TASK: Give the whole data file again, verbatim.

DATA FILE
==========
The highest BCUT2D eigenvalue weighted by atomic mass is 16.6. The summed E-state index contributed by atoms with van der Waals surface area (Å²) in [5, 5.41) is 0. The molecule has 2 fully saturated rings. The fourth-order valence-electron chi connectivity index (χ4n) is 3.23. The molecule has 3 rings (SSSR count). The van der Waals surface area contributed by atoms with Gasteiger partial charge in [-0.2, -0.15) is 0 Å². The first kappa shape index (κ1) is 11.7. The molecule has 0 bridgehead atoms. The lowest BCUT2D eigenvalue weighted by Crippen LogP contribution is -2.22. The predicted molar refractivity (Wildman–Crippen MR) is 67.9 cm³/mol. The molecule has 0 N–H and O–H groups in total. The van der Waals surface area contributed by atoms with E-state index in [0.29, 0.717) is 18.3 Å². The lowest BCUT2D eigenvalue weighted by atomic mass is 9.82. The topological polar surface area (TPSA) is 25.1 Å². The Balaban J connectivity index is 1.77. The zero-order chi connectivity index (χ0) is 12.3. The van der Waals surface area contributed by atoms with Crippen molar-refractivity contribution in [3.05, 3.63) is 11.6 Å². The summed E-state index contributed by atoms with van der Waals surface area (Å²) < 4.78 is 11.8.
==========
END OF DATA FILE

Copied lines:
The highest BCUT2D eigenvalue weighted by atomic mass is 16.6. The summed E-state index contributed by atoms with van der Waals surface area (Å²) in [5, 5.41) is 0. The molecule has 2 fully saturated rings. The fourth-order valence-electron chi connectivity index (χ4n) is 3.23. The molecule has 3 rings (SSSR count). The van der Waals surface area contributed by atoms with Gasteiger partial charge in [-0.2, -0.15) is 0 Å². The first kappa shape index (κ1) is 11.7. The molecule has 0 bridgehead atoms. The lowest BCUT2D eigenvalue weighted by Crippen LogP contribution is -2.22. The predicted molar refractivity (Wildman–Crippen MR) is 67.9 cm³/mol. The molecule has 0 N–H and O–H groups in total. The van der Waals surface area contributed by atoms with E-state index in [0.29, 0.717) is 18.3 Å². The lowest BCUT2D eigenvalue weighted by atomic mass is 9.82. The topological polar surface area (TPSA) is 25.1 Å². The Balaban J connectivity index is 1.77. The zero-order chi connectivity index (χ0) is 12.3. The van der Waals surface area contributed by atoms with Crippen molar-refractivity contribution in [3.05, 3.63) is 11.6 Å². The summed E-state index contributed by atoms with van der Waals surface area (Å²) < 4.78 is 11.8.